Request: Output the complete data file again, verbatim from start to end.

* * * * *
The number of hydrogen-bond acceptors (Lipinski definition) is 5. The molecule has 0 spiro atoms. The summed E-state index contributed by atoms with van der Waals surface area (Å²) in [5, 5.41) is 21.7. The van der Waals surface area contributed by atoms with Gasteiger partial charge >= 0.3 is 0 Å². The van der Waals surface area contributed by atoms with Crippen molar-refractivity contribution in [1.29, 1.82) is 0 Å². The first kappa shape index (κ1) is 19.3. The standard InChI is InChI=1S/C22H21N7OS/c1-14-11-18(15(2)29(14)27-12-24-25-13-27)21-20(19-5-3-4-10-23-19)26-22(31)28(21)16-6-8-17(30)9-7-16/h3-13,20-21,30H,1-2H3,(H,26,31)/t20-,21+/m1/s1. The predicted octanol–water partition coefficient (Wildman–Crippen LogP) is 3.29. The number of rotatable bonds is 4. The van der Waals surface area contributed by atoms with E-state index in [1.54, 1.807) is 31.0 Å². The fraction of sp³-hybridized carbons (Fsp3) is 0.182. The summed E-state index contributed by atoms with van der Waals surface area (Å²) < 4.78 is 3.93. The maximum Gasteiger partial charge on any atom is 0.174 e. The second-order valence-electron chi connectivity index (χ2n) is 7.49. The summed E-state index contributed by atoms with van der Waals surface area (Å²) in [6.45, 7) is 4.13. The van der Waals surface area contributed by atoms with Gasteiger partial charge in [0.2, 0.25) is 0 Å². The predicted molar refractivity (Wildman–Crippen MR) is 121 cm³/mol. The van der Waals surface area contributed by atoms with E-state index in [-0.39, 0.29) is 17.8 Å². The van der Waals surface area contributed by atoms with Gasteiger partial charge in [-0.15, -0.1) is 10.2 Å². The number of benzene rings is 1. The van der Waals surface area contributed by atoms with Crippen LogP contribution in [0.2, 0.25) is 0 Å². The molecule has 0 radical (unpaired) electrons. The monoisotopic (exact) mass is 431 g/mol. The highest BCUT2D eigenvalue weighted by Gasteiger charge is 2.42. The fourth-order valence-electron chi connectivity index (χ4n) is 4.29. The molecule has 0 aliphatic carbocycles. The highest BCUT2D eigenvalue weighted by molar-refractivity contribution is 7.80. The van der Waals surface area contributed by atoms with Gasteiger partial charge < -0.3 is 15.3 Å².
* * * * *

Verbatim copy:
The number of hydrogen-bond acceptors (Lipinski definition) is 5. The molecule has 0 spiro atoms. The summed E-state index contributed by atoms with van der Waals surface area (Å²) in [5, 5.41) is 21.7. The van der Waals surface area contributed by atoms with Gasteiger partial charge >= 0.3 is 0 Å². The van der Waals surface area contributed by atoms with Crippen molar-refractivity contribution in [1.29, 1.82) is 0 Å². The first kappa shape index (κ1) is 19.3. The standard InChI is InChI=1S/C22H21N7OS/c1-14-11-18(15(2)29(14)27-12-24-25-13-27)21-20(19-5-3-4-10-23-19)26-22(31)28(21)16-6-8-17(30)9-7-16/h3-13,20-21,30H,1-2H3,(H,26,31)/t20-,21+/m1/s1. The predicted octanol–water partition coefficient (Wildman–Crippen LogP) is 3.29. The number of rotatable bonds is 4. The van der Waals surface area contributed by atoms with E-state index in [1.54, 1.807) is 31.0 Å². The fraction of sp³-hybridized carbons (Fsp3) is 0.182. The summed E-state index contributed by atoms with van der Waals surface area (Å²) < 4.78 is 3.93. The maximum Gasteiger partial charge on any atom is 0.174 e. The second-order valence-electron chi connectivity index (χ2n) is 7.49. The summed E-state index contributed by atoms with van der Waals surface area (Å²) in [6.45, 7) is 4.13. The van der Waals surface area contributed by atoms with Gasteiger partial charge in [0.2, 0.25) is 0 Å². The predicted molar refractivity (Wildman–Crippen MR) is 121 cm³/mol. The van der Waals surface area contributed by atoms with E-state index in [-0.39, 0.29) is 17.8 Å². The van der Waals surface area contributed by atoms with Gasteiger partial charge in [-0.15, -0.1) is 10.2 Å². The number of benzene rings is 1. The van der Waals surface area contributed by atoms with Crippen LogP contribution in [0.2, 0.25) is 0 Å². The molecule has 0 radical (unpaired) electrons. The monoisotopic (exact) mass is 431 g/mol. The highest BCUT2D eigenvalue weighted by Gasteiger charge is 2.42. The fourth-order valence-electron chi connectivity index (χ4n) is 4.29. The molecule has 0 aliphatic carbocycles. The highest BCUT2D eigenvalue weighted by molar-refractivity contribution is 7.80. The van der Waals surface area contributed by atoms with Gasteiger partial charge < -0.3 is 15.3 Å².